Disruption lingers six months after hackers targeted council by | Gloucester News Centre - http://gloucesternewscentre.co.uk/
Many people’s lives in Gloucester were thrown into disarray in December when council services were disrupted by a major cyber attack.
Benefit payments, planning applications, house sales were all delayed after hackers compromised Gloucester City Council’s IT systems.
Six months on and the council is still some way from getting all of its services back to normal. On December 20, council officers became aware that their systems were compromised.
Malware, which is software that is specifically designed to disrupt, damage, or gain unauthorised access to a computer, had made it onto their systems.
The malware is understood to have got in via an email sent by a third party to a council officer and has since been linked by insiders to hackers operating out of Russia.
However, council leaders have so far refused to officially confirm this citing that the cyber attack is subject to a criminal investigation.
The cyber attack is understood to have encrypted large parts of the council’s files and restricted access to them and they have had to rebuild all of their computer servers.
During the early weeks and months after the hack was identified, other local authorities and government agencies blocked emails originating from the city council as a precautionary measure.
Until recently, the council could not process land charge searches which house buyers need to complete a purchase.
People trying to move house over the last six months say they have been in ‘total limbo’ and some were at risk of having mortgage offers rescinded.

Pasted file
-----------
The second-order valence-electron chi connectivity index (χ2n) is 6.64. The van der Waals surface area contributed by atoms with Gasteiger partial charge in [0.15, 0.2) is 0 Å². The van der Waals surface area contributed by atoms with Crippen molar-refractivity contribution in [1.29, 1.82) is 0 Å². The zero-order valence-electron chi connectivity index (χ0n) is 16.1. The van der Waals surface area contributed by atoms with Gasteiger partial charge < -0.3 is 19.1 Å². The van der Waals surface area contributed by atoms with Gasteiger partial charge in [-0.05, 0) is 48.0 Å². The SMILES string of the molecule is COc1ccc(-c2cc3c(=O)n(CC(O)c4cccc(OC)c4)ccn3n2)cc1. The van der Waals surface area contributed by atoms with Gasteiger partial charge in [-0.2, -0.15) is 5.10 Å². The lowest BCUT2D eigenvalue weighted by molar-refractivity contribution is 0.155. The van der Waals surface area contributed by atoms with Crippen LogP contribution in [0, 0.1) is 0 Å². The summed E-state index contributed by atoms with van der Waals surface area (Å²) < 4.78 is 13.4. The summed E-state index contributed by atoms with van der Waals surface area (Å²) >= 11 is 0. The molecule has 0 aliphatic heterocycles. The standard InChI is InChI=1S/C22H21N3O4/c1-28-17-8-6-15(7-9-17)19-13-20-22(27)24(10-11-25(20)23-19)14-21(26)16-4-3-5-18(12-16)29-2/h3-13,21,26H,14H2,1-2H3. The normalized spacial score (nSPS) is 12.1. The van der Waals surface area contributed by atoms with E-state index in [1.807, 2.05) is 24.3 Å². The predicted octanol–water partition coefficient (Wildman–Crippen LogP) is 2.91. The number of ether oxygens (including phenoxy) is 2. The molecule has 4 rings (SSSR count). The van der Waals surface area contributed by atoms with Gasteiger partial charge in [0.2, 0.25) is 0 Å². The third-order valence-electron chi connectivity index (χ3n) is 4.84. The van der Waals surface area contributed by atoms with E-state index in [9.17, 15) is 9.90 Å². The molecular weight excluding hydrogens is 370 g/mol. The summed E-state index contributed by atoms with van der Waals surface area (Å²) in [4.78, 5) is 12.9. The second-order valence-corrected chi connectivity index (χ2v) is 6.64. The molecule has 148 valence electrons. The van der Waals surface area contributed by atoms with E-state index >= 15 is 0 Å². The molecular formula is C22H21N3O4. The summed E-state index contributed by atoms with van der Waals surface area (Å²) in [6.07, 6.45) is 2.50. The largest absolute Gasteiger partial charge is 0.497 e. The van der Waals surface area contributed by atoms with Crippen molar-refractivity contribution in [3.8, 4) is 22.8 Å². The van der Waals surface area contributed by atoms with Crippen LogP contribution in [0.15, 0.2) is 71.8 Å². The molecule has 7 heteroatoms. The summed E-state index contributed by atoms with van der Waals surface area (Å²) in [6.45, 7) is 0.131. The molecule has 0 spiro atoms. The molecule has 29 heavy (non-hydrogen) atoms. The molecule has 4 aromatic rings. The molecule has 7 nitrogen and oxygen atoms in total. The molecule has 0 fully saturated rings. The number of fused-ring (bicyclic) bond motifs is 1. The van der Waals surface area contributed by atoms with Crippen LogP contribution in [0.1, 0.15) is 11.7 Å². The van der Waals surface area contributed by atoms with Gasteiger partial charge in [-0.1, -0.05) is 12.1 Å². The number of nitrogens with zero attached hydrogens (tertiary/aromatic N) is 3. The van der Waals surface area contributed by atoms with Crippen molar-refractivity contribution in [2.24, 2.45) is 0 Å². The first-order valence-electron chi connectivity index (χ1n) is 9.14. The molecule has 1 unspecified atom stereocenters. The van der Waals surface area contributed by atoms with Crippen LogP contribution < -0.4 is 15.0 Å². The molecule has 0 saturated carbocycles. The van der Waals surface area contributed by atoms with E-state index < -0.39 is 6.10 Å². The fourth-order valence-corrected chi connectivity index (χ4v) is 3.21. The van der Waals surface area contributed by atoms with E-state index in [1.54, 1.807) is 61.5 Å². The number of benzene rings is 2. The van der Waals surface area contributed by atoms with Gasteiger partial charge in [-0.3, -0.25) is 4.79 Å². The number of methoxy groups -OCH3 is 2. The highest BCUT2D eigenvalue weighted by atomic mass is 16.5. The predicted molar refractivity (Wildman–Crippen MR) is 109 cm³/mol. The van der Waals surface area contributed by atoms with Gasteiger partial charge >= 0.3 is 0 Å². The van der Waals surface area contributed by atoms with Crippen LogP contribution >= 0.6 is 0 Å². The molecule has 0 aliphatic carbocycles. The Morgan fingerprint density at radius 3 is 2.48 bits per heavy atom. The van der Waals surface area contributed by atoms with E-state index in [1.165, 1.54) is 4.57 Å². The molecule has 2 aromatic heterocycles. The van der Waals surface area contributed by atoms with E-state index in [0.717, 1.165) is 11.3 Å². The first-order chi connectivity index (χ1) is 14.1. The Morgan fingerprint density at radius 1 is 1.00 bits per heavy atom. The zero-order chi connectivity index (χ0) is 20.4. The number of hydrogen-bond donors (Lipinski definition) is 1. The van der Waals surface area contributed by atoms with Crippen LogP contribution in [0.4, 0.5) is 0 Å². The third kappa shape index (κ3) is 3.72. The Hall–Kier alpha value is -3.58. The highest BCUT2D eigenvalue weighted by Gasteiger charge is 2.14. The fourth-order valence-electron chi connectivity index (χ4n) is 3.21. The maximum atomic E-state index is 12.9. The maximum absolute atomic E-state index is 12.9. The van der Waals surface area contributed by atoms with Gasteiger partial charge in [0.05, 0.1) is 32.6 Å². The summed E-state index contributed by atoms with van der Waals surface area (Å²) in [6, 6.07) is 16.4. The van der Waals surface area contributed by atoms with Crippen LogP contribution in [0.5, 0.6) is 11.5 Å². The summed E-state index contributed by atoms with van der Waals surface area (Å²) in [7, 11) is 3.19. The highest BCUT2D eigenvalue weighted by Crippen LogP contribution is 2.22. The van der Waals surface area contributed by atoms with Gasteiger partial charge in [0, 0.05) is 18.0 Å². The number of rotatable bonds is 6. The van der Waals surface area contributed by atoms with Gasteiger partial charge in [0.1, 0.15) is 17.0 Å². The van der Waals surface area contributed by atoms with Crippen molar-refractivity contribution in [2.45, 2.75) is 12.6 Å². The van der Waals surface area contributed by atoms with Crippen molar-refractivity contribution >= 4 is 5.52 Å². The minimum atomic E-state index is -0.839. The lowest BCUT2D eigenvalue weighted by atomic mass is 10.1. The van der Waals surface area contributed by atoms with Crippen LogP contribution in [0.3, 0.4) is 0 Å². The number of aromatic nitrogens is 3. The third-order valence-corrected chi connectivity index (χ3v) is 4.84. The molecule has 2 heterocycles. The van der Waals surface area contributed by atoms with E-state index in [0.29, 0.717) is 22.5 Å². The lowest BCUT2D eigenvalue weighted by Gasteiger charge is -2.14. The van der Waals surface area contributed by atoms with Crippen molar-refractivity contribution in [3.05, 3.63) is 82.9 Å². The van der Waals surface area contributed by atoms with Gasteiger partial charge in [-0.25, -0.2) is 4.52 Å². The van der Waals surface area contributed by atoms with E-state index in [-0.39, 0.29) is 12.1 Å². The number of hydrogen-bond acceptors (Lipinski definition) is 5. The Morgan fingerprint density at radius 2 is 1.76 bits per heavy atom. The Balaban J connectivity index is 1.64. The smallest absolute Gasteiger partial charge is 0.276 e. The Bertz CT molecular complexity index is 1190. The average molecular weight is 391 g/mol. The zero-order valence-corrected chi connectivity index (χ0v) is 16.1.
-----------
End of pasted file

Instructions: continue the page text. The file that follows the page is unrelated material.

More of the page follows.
The council has set aside £630,000 to fund the recovery work but opposition councillors fear the total cost may be in the millions. They have criticised the council’s lack of insurance to cover cyber attacks.
And one of the big unanswered questions by council leaders is whether or not people’s personal information has been accessed by hackers.
The council was issued with a £100,000 fine after 30,000 emails were downloaded by hacking group Anonymous in 2014.
Liberal Democrat group leader Jeremy Hilton (LD, Kingshom and Wotton) said he is very concerned that the council has not ruled out the possibility that personal information may have been compromised.
“I’m concerned about the time it has taken to recover our systems, it’s far too long. I’m concerned about the potential cost to the taxpayer and also the big unanswered question is about whether personal data has been compromised. We’ve never had a guarantee that it hasn’t”
Labour group leader Terry Pullen (L, Moreland) echoes these concerns. He asked about whether personal data had been compromised in January but he is yet to receive any guarantees.
He said the cyber attack had a major impact on services and there are not many people in Gloucester who have been unaffected by the loss of services.
“Very slowly things are returning to normal but no one expected it to take six months and there is still some way to go yet,” Cllr Pullen said.
“There are still many questions that remain unanswered but I am particularly worried that no one at the council can say what the final cost will be and who will pay for it. One can only assume council tax payers will foot the bill.
“Even more worrying than that, back in January, I asked the cabinet member for performance and resources about whether people’s personal information had been compromised. I was not given a conclusive answer then and have never received any assurances since.
“There are not many people in Gloucester who do not share personal information with the council in one way or another, whether that is by paying council tax, sharing data for election purposes or receiving benefits of some nature.
“People have a right to know if there has been a breach of their personal information and the council has a responsibility to inform them “
No insurance against cyber attacks
Gloucester City Council leaders confirmed earlier this year that the authority was not insured against cyber attacks earlier this year. They decided against insurance after receiving advice from insurance brokers and auditors.
However, since the incident, council managing director Jon McGinty has been discussing with the Local Government Association and insurance providers ways to improve the products on offer on the insurance market for the councils.